Tesla Smartens Up the Grid in Nova Scotia With Powerpacks and Powerwalls

©. Nova Scotia Power

No ducks were killed in this installation of big batteries.

There were no $50 million bets, no big press conferences, there aren't even any dead ducks. But there is a big honking grid-size battery installation in Elmsdale, Nova Scotia, being used to store power generated by nearby Hardwood Lands wind turbines. Nova Scotia Power has installed the big system, along with ten Powerwalls in nearby homes as part of its "Intelligent Feeder Project." Project manager Jill Searle is quoted on Nova Scotia Power:

Technology such as battery storage is making traditional utility systems smarter. This project is one of the first of its kind that we know about, and we’re excited to be leading the charge. It has great potential to positively impact the reliability of our system and help us provide power to customers when they need it most.”

Nova Scotia Power explains on their website:

Sensors on the powerline monitor and gather data about local system activity and are fed back to our control centre for analysis and planning of Nova Scotia’s future energy needs....As we add more renewable energy to the grid, batteries can provide the utility with more flexibility to reliably address peak electricity demand with stored energy. As this technology advances, we will be able to apply learnings from the pilot project to create value for our customers.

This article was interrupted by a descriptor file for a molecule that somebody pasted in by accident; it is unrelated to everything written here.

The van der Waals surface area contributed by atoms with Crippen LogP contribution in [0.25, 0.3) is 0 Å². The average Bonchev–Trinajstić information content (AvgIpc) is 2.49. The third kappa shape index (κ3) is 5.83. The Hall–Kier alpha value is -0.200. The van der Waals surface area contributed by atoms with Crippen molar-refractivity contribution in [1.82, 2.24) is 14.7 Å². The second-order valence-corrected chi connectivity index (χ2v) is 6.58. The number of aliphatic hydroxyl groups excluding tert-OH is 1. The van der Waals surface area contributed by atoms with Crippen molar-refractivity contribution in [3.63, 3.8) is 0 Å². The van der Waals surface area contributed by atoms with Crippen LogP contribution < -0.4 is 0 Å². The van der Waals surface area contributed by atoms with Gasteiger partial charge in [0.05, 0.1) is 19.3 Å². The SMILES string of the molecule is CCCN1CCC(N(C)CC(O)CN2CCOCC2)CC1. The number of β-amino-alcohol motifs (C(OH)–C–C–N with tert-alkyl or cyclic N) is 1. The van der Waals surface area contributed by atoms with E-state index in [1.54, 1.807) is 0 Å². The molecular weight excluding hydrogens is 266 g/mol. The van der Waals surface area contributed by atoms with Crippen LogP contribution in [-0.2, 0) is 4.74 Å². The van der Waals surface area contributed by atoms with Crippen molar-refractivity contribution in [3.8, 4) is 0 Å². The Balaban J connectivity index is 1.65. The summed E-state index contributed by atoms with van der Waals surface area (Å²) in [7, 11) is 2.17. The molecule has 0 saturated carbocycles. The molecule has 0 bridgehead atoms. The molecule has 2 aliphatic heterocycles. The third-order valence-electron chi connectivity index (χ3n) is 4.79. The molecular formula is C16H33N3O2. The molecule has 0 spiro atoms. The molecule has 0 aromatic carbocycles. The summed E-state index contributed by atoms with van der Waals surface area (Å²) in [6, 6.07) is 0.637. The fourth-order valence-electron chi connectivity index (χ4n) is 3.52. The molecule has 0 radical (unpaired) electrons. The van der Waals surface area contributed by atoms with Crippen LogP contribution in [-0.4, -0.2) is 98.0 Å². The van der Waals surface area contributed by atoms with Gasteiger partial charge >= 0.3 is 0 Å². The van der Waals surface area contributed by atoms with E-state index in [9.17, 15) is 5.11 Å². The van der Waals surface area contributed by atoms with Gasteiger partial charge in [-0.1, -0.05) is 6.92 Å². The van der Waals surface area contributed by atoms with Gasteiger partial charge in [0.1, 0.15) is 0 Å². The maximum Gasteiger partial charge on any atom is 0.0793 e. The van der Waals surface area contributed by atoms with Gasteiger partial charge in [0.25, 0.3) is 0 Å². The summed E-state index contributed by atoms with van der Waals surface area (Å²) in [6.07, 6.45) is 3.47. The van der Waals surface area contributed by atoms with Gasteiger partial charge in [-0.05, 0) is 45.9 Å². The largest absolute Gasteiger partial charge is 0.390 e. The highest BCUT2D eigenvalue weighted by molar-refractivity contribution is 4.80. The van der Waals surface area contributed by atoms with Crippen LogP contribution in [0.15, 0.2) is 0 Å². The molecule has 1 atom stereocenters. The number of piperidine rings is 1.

Installation in Nova Scotia

© Nova Scotia Power

There is no information about how big the installation is, so we cannot compare it to the one in Australia, although according to Global News, it can power 300 homes. Jill Searle says “We would expect a battery like this, during a cold winter night, to perhaps last for a two-hour duration, but in the summer time when it’s a little lightly loaded, we could expect the battery to last for much longer.”

Tesla battery

© Nova Scotia Power

I was surprised to see this installation in Nova Scotia; they have a lot of wind, but not much solar power, and wind is far less consistent than the sun is in Australia or California, so there is no predictable duck to kill. But it still fulfils a need:

“If there’s no wind, it’ll provide energy. If there’s too much wind, it can absorb it for later use. So it allows us to have a larger component of renewable energy in our system,” David Swan, a DHS Engineering engineer who will help get the system running, said.

I will add more information about the system as it becomes available.